Monday, March 03, 2008
If you can look at a dog and not feel vicarious excitement and affection, you must be a cat.*
I am not a Dog Person. I like dogs in the abstract. I like the idea of dogs, the picture of them lounging at your feet, warming them on cold nights, of taking them on long walks and watching them frolic with the children. But that's the idealized picture of dogs.
The reality of dogs is that are a lot of work and good grief, are they needy. They need to go out, they need to come in, they need to be fed, walked, petted, played with. And I already have two toddlers and a teen-ager with a chronic illness (and let's not discuss That Canadian Boy I Married - he's the neediest of them all). I've got needy coming out of my ears.
But we do have a dog and I do like her.
Yeah, maybe you could leave off the party hat next
time, ok? A little dignity would be nice, lady.
I don't feel overwhelmingly in love with the dog, although I did go thru paroxysms of worry when she bolted two years ago. So, yes, I like her. I feed her. I put flea goop on her. I vacuum up the metric ton of hair she sheds every day. I take her for walks and I rub her belly. And when she dies, as she inevitably will, I will be sad but not devastated. Like I said, I like dogs, I'm just not a Dog Person.
All that said, we have new neighbours and the neighbours have two dogs. One is one of those itty bitty things that looks like a football with fur. A handle-less dust mop. More of a toy than a dog. And their other dog seems to be some sort of golden lab mix. The toy mop dog gets walked and kept in the house. The other dog? Is in the cellar. By himself. With a water and food bowl, yes, but still. He's down there all day, all night, alone. Peeing and pooping on the floor. Sleeping on the floor. The cold concrete floor. Every time I go downstairs I can hear him dragging his bowl around. I can smell the pee and poop. It's disgusting, but more than that, it's wrong. Wrong, wrong, wrong. Because while I am not a Dog Person, I am an animal person and I believe if you adopt a pet, you need to treat it as a pet, not as something you store in your cellar or in a chain link enclosure outside.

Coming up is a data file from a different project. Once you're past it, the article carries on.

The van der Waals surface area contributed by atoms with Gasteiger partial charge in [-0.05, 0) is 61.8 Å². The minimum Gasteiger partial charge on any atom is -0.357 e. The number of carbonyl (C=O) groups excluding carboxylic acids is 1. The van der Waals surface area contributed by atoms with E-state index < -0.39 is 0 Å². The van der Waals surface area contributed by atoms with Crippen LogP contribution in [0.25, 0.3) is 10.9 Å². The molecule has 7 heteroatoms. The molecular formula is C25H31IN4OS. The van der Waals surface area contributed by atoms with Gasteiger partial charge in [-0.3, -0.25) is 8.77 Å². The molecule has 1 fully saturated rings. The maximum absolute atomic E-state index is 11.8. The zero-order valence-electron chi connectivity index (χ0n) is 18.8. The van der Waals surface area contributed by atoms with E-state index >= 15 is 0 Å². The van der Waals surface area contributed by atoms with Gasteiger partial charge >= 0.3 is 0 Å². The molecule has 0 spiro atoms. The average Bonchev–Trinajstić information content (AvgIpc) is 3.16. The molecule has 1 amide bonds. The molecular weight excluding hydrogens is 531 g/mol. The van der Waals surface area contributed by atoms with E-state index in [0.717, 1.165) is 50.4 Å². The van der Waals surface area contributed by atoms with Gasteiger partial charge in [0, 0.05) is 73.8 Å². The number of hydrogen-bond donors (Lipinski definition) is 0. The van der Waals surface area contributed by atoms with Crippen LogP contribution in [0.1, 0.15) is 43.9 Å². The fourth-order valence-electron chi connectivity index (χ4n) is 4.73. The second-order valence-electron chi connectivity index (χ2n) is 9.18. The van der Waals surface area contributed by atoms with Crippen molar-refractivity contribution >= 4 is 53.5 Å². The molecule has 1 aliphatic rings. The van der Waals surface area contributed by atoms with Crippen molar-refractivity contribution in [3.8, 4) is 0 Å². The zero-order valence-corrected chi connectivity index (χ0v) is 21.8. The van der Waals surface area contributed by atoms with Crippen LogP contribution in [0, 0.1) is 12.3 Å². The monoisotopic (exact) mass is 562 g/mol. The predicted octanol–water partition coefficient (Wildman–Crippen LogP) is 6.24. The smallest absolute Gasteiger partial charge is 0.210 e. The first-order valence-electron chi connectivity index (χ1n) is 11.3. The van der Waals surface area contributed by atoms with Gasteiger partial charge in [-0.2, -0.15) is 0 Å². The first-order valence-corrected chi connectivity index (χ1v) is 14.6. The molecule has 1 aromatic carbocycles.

Do I complain to the landlord and have the neighbours become even weirder than they are already? (They have yet to say hello to us, even when we run into them in the drive way. They just look at us and go in the house. Very weird.) Is it considered abuse if he's being fed and given water? He looks healthy - doesn't look matted, doesn't look malnourished - from what I can see thru the slats that divide the cellar. But he must be lonely. And bored, if he's dragging around his water dish.
Why would you have a dog if you aren't going to have it living with you? As nuts as my dog can make me at times, she's still in the house with us, sleeping on her bed or trying to mooch food while I'm making meals, letting the babies crawl on her and giving them sloppy, smelly face washes which they love and I try not to think about. (because, ew, the dog eats her own vomit. And cat shit. And, just ew. Ew, ew, ew.) I would never leave her in the cellar by herself. I hated even leaving her on a run outside for more than a couple of hours at a time. I made a commitment when I adopted my dog and I am not one to go back on that, just because my life is busy.
I feel bad for this dog. I feel bad that he doesn't have an owner who cares for him, even in the half-assed way I care for my dog. I want to go over there and ask if they need another home for the dog, but given their weirdness, I'm a little afraid to do that.
I just know that every time I go into that cellar, my heart aches a little more for that dog. And pretty soon, I'm going to have to do something, because I can't take much more.